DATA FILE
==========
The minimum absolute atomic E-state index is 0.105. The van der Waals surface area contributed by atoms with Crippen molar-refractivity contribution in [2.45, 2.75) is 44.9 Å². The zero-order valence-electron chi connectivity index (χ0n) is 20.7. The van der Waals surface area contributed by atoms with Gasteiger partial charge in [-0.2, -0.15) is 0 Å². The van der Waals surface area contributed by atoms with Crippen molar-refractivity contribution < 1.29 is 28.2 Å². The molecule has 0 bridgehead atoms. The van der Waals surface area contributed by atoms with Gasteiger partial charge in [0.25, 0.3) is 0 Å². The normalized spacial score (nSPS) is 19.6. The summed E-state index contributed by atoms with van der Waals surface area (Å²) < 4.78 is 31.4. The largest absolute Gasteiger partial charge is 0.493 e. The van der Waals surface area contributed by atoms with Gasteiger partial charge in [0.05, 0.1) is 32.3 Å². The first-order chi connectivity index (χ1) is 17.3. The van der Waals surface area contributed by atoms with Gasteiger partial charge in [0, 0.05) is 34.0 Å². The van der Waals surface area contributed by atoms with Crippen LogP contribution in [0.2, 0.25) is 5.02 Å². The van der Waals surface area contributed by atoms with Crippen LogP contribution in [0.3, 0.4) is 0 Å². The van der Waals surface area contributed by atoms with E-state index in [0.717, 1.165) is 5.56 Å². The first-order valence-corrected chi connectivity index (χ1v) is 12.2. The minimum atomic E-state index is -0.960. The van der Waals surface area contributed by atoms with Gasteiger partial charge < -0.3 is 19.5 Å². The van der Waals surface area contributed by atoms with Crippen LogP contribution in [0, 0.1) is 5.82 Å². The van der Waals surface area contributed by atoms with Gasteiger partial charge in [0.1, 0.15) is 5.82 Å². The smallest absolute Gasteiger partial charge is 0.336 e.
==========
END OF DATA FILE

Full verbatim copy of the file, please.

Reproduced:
The minimum absolute atomic E-state index is 0.105. The van der Waals surface area contributed by atoms with Crippen molar-refractivity contribution in [2.45, 2.75) is 44.9 Å². The zero-order valence-electron chi connectivity index (χ0n) is 20.7. The van der Waals surface area contributed by atoms with Gasteiger partial charge in [-0.2, -0.15) is 0 Å². The van der Waals surface area contributed by atoms with Crippen molar-refractivity contribution < 1.29 is 28.2 Å². The molecule has 0 bridgehead atoms. The van der Waals surface area contributed by atoms with Gasteiger partial charge in [0.25, 0.3) is 0 Å². The normalized spacial score (nSPS) is 19.6. The summed E-state index contributed by atoms with van der Waals surface area (Å²) < 4.78 is 31.4. The largest absolute Gasteiger partial charge is 0.493 e. The van der Waals surface area contributed by atoms with Gasteiger partial charge in [0.05, 0.1) is 32.3 Å². The first-order chi connectivity index (χ1) is 17.3. The van der Waals surface area contributed by atoms with Gasteiger partial charge in [0, 0.05) is 34.0 Å². The van der Waals surface area contributed by atoms with Crippen LogP contribution in [0.2, 0.25) is 5.02 Å². The van der Waals surface area contributed by atoms with Crippen LogP contribution in [0.3, 0.4) is 0 Å². The van der Waals surface area contributed by atoms with E-state index in [0.717, 1.165) is 5.56 Å². The first-order valence-corrected chi connectivity index (χ1v) is 12.2. The minimum atomic E-state index is -0.960. The van der Waals surface area contributed by atoms with Gasteiger partial charge < -0.3 is 19.5 Å². The van der Waals surface area contributed by atoms with Crippen LogP contribution in [0, 0.1) is 5.82 Å². The van der Waals surface area contributed by atoms with Gasteiger partial charge in [0.1, 0.15) is 5.82 Å². The smallest absolute Gasteiger partial charge is 0.336 e.